LLC or S-corp for a 2 person California consulting company


My business partner and I currently work as independent contractors in California writing software and have decided to turn it into a real company. Ownership will be 50/50. All revenue will come from billable hours writing software for clients. No products to sell or revenue from selling software, just services. Eventually we'd like to bring on employees but it's just the two of us for the near future.

We've gotten mixed advice. An accountant suggested an LLC. An attorney suggested S-Corp saying that it's a myth that an LLC is less work than an S-Corp. It looks like the finances net out pretty closely between the two structures with just 2 people and enough revenue to pay ourselves.

Any advice on whether an LLC or S-Corp is more appropriate?

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asked Apr 16 '11 at 08:35
Todd H
196 points
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4 Answers


This Q comes up sufficiently frequently that I blogged about it almost two years ago (Should I form an LLC or a corporation? ). Here is the most important portion of that post:


The following are the factors that, in my experience, are most likely to lead an entrepreneur to form a corporation rather than an LLC:

  • An expectation that outside funding will be sought, especially from institutional investors (venture capitalists, in particular, tend to invest only in corporations).
  • A desire to offer tax-advantageous equity ownership interests to employees and independent contractors (more straightforward to accomplish with a corporation than with an LLC).
  • Prospective customers may feel that a corporation is more substantial and more “real” than an LLC (marketing and sales consideration).

The most significant disadvantage of a corporation is compliance-related overhead: The need to conduct annual shareholder meetings and regular board meetings and to prepare and file minutes for those meetings.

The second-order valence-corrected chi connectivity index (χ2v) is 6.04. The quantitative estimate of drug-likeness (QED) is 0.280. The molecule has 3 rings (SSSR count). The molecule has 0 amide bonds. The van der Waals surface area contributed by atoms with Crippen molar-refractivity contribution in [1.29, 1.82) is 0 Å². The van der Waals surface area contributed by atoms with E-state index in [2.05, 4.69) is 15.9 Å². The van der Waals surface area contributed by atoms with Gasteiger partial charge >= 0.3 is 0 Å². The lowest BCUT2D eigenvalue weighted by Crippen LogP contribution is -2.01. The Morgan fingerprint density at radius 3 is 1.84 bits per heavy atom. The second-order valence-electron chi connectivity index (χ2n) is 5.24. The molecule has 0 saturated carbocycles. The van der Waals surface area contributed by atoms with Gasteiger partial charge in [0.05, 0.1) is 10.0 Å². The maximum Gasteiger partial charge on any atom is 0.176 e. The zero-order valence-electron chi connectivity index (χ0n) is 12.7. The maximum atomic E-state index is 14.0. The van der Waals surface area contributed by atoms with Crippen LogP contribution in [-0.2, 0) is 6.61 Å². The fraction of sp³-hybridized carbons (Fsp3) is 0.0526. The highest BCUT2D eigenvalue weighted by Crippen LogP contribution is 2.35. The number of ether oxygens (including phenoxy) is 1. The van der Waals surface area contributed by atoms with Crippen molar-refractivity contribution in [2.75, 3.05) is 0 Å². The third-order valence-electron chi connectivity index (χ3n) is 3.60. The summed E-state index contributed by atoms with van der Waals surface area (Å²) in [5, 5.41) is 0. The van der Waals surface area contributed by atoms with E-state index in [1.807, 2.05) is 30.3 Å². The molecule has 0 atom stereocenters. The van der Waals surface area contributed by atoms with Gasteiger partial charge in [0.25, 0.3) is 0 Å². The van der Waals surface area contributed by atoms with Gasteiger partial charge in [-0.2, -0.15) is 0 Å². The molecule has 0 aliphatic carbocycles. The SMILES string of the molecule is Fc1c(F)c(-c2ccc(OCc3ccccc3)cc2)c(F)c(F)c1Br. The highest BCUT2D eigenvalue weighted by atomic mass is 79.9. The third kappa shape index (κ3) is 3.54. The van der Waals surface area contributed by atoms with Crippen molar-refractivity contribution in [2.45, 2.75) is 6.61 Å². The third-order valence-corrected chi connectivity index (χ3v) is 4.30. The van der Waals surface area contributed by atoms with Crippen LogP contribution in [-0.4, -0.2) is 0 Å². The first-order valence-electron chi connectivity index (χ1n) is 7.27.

So what I have seen among my clients is: If none of the pro-corporation factors described above is present, the client forms an LLC to avoid the expense and effort associated with compliance-related tasks.


Keep in mind that, with two founders (rather than one), whichever type of entity you create you will need to have in place an appropriate agreement addressing vesting of equity interests, buy-sell restrictions, and the like.

Disclaimer: This information does not constitute legal advice and does not establish an attorney-client relationship.

answered Apr 17 '11 at 13:25
Dana Shultz
6,015 points


I would do an LLC. Dealing with S Corp taxes and K1s at the end of the year was never fun, for me.

answered Apr 16 '11 at 11:16
Brian Karas
3,407 points
  • A multi-member LLC would also have to do a form K-1. – Chris Fulmer 12 years ago


One thing to consider is protecting the company's business from the claims of your personal creditors (and those of your business partner.)

Shares of a corporation are considered property, so if a creditor sues you personally, he might be able to claim the shares of the corporation. This would probably have two bad effects: first, it would probably destroy the S-corp election, and second, it would mix the creditor up into the management of the company and the creditor would likely try to sell off the business to satisfy the debt.

An LLC can have something called "charging order protection," which means that your creditors can only get the money that the LLC would have distributed to you, but don't have the ability to take over whatever management rights you had in the LLC. Note, though, that this is an evolving area of law and can vary dramatically state-to-state, so it's best to consult an attorney.

answered Jun 10 '12 at 22:40
Chris Fulmer
2,849 points


I would also do an LLC, if not just because that's what most people would do. Either one would work though.

answered Apr 16 '11 at 20:56
1,747 points

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